Want more? He's the team's career leader in home runs with 448, runs with 1327, RBI with 1465, and walks with 1466. He's a sure first-ballot Hall of Famer when he becomes eligible in 2013.
Other notables: Paul Konerko.
Second Base: Eddie Collins. The Hall of Famer was sold in the prime of his career by Connie Mack in 1915, and it was one of the best pick-ups in team history. Collins, who was incredibly consistent, had a team-best .331 career average in the Pale Hose, and led an underachieving team to two American League pennants in 1917 and 1919.
Unfortunately, Collins, who attended college at Columbia, did not get along with most of his rough-hewn teammates, who resented his smarts and his salary, thus leading to the Black Sox scandal. Collins shared an infield with three co-conspirators of the plot to throw the 1919 World Series, and never touched the ball in infield drills with them. Despite that, he was an honorable man who wound up managing the team years later.
Collins is the club's career stolen base leader with 368, is third in walks, fourth in runs, and and fourth in hits. He is considered by many to be the greatest second baseman in American League history.
Other notables: Hall of Famer Nellie Fox.
Shortstop: Luke Appling. The Hall of Fame shortstop was known for two things during his long career, spent entirely with the White Sox: fouling balls off at will, and hypocondria .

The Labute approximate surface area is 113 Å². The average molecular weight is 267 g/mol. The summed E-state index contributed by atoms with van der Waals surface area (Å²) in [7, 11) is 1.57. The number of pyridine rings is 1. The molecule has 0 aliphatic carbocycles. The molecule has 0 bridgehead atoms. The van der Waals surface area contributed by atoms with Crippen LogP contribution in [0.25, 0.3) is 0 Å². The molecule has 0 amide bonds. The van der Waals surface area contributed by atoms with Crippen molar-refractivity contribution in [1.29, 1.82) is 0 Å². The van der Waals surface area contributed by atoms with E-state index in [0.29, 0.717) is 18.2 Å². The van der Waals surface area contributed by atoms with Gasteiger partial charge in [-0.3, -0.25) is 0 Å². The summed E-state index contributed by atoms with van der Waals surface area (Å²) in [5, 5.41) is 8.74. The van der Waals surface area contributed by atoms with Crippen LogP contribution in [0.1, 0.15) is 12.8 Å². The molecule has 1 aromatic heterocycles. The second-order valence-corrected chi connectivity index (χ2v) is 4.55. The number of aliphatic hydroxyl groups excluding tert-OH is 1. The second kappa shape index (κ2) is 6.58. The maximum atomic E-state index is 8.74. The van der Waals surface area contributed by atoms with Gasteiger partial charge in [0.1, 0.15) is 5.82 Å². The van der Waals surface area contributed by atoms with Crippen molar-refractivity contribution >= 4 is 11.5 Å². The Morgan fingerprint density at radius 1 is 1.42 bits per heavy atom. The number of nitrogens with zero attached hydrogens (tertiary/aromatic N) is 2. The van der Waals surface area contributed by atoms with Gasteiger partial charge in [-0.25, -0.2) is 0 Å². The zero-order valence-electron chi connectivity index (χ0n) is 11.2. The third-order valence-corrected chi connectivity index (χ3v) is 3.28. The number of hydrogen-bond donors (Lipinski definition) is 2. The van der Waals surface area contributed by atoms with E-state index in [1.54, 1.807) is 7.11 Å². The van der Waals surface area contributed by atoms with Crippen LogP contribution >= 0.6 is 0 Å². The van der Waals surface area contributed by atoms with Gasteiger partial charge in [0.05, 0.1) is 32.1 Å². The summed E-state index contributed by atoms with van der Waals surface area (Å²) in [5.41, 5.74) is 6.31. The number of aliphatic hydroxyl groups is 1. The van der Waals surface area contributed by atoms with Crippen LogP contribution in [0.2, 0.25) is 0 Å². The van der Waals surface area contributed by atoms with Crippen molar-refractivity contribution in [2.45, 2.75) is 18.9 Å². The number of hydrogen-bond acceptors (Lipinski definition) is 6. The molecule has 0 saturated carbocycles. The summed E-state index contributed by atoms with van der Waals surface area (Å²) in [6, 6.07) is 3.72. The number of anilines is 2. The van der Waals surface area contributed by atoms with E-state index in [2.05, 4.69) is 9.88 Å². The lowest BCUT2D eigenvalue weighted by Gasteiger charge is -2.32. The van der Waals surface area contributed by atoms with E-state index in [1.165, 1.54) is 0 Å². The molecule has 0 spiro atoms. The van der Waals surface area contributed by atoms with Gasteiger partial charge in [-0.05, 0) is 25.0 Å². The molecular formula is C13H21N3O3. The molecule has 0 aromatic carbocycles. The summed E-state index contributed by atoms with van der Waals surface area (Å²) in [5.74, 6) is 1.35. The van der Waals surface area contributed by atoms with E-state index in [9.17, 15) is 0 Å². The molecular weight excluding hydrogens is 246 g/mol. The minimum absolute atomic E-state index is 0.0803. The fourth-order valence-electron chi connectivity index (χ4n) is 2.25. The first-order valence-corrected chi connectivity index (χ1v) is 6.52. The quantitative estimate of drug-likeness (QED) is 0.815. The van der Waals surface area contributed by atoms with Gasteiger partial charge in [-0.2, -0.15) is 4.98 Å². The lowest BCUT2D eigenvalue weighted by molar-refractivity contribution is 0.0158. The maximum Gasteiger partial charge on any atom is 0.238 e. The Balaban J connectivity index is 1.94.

He could hit foul balls all day long, which would wear pitchers out in those pre-bullpen days. Pitchers would sometimes give up and just give him a walk to save their arms.
He was also known as "Old Aches and Pains", a nickname he earned late in his career for telling his teammates how bad he felt with various made-up maladies, and then go out and have a great game. He was a very popular man in both the clubhouse and the press.
He could hit, too. He won the A.L. batting crown in 1936 with a .388 average, and later won a batting crown in 1943, hitting .328. His career average of .310 is third in team history, and he is the team leader in hits and games played, and second in doubles and runs scored.
Other notables: Hall of Famer Luis Aparicio.
Third Base: Robin Ventura. Third base has been a black hole as far as the White Sox are concerned. There was even a team history written about it with that problem as the title of it. But once Ventura took over in 1990 as the full-time hot corner man, the problem ended.